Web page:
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Chef Lachelle Cunningham empowers culinary entrepreneurs

(Via Lachelle Cunningham)

Chef and educator Lachelle Cunningham recently closed on the purchase of City Food Studio, a shared-use commercial kitchen located at George Floyd Square. Cunningham has a long history with the space.

“When the previous owner journey opened this kitchen back in like 2014, I was one of the first people that used the space,” said Cunningham. “And then I've been in here periodically over the years. And then last year, I started working out of here with my catering business.”

Cunningham runs Chelle’s Kitchen Catering, as well as the nonprofit Healthy Roots Institute, which provides food education, culinary training and ongoing professional support for entrepreneurs and businesses. Cunningham says it’s important to support local entrepreneurs to help bridge the gaps created by racial inequities and uplift economical wealth for those faced with disparities.

“Everything I do is about healing, even though we're in this food business class,” explained Cunningham. “We might be learning about food safety, and the legal requirements, or we might be learning how to write our business plans and things like that. Nevertheless, this is all still about healing, education, and having that knowledge and empowerment is healing. That's why I do cooking workshops. All of my cooking workshops and retreats are focused on healing foods, food as medicine, herbalism, plant medicine, love plants, foraging, different things like that, and just really connecting to our ancestors.”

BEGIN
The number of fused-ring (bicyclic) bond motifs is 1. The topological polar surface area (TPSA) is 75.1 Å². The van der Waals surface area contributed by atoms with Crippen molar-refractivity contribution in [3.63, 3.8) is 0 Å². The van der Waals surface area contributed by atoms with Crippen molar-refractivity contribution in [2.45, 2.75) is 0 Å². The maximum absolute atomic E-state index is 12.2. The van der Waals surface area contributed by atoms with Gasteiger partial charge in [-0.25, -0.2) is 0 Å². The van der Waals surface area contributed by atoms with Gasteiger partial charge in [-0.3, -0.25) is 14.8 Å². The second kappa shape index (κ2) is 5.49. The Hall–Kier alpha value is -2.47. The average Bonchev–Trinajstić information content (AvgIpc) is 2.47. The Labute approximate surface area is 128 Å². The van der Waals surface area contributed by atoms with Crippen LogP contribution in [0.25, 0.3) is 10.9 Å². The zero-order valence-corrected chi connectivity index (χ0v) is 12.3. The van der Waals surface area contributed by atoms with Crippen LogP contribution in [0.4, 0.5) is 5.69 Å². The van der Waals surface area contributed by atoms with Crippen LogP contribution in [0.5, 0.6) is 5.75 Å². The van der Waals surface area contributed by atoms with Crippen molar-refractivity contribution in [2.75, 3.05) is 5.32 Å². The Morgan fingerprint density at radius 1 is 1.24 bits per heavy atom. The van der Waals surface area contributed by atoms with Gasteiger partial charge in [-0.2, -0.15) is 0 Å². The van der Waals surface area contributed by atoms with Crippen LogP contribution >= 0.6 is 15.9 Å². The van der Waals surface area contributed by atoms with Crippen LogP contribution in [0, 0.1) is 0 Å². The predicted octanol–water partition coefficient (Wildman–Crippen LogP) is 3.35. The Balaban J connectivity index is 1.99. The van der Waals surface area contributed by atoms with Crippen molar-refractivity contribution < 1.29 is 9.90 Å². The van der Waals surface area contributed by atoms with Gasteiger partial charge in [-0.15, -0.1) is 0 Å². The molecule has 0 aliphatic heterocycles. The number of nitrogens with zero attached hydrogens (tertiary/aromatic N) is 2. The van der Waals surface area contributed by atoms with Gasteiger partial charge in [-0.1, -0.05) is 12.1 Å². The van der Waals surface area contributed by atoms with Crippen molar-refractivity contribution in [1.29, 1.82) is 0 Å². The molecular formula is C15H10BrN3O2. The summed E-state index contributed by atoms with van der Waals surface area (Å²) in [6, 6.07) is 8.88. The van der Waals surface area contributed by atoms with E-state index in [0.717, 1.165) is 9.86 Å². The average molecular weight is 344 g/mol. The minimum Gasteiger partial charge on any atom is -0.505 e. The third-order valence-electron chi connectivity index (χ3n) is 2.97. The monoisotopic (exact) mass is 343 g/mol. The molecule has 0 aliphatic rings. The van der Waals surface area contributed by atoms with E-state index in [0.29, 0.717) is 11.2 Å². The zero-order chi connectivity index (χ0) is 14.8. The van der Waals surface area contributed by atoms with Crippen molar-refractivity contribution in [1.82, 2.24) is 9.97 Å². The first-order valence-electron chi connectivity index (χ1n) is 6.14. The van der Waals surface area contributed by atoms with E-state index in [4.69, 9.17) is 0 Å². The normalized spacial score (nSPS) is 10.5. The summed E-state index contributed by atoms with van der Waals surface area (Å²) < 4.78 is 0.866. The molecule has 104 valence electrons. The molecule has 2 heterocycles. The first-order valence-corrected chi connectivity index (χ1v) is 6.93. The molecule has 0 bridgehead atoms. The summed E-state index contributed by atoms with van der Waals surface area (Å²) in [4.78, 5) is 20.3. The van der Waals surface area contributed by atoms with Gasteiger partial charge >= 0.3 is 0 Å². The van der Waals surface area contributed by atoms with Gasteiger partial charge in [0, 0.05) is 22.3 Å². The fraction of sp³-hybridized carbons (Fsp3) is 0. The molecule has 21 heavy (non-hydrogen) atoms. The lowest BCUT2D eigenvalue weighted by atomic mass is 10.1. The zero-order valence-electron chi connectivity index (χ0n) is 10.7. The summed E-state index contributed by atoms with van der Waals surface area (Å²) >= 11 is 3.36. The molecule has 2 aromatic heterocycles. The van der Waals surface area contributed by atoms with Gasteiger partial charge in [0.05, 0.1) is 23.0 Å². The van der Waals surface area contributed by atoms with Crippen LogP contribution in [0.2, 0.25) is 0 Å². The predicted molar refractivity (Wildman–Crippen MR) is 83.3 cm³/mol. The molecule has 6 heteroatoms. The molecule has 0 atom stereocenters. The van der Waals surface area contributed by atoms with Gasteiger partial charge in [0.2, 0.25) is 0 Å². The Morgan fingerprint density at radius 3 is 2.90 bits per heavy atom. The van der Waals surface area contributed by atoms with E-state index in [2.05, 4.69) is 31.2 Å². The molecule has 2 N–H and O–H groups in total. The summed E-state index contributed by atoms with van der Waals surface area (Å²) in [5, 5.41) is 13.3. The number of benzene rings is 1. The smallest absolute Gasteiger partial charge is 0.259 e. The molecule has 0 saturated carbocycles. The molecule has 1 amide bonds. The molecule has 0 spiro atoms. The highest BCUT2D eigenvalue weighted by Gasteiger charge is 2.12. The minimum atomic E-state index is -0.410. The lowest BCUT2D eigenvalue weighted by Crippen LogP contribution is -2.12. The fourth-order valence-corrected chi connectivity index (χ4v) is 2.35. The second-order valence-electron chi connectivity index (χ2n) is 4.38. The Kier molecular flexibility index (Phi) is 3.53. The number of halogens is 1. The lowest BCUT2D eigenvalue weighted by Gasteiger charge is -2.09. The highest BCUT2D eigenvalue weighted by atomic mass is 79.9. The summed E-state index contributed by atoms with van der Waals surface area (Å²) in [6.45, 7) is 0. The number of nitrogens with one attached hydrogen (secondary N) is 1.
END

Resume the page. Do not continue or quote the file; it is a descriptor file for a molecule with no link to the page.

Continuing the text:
In the state of Minnesota, you have to have a commercial kitchen to work out of in order to get a license. City Food Studio allows culinary entrepreneurs such as food truck operators, caterers, manufacturers, and hobbyists to rent out the space on an hourly basis. Cunningham says close to 100 entrepreneurs have used the City Food Studio space over the years to grow their businesses.

She notes her classes in food business for the Neighborhood Development Center have recently skyrocketed in popularity.

“And as we know, that's one of the industries that took the hardest hit from the pandemic. And interestingly enough it's also the course that has the most interest. I feel like the pandemic, and also the murder of George Floyd, has sparked something where people are ready to disrupt everything in their lives to change the way things are, because they don't want to keep building someone else up instead of themselves.”

The 5000 sq ft building is located at 3722 Chicago Avenue. Cunningham was born down the block, attended church in the area as a child, and visited relatives who also had homes in the vicinity. Now known as George Floyd Square, Cunningham says tourists regularly come to visit. But she says economic support for surrounding businesses does not match the influx of visitors that now frequent the area.

“This community needs more support from the surrounding community,” she said. “As far as patronizing the businesses that are here. I think there's a need for access to capital for the businesses that are here. So that we can improve what we have, so we can build up, so we can build out these businesses, so we can make improvements to the spaces themselves. I think a lot of businesses, especially Black owned businesses, need that type of support.”

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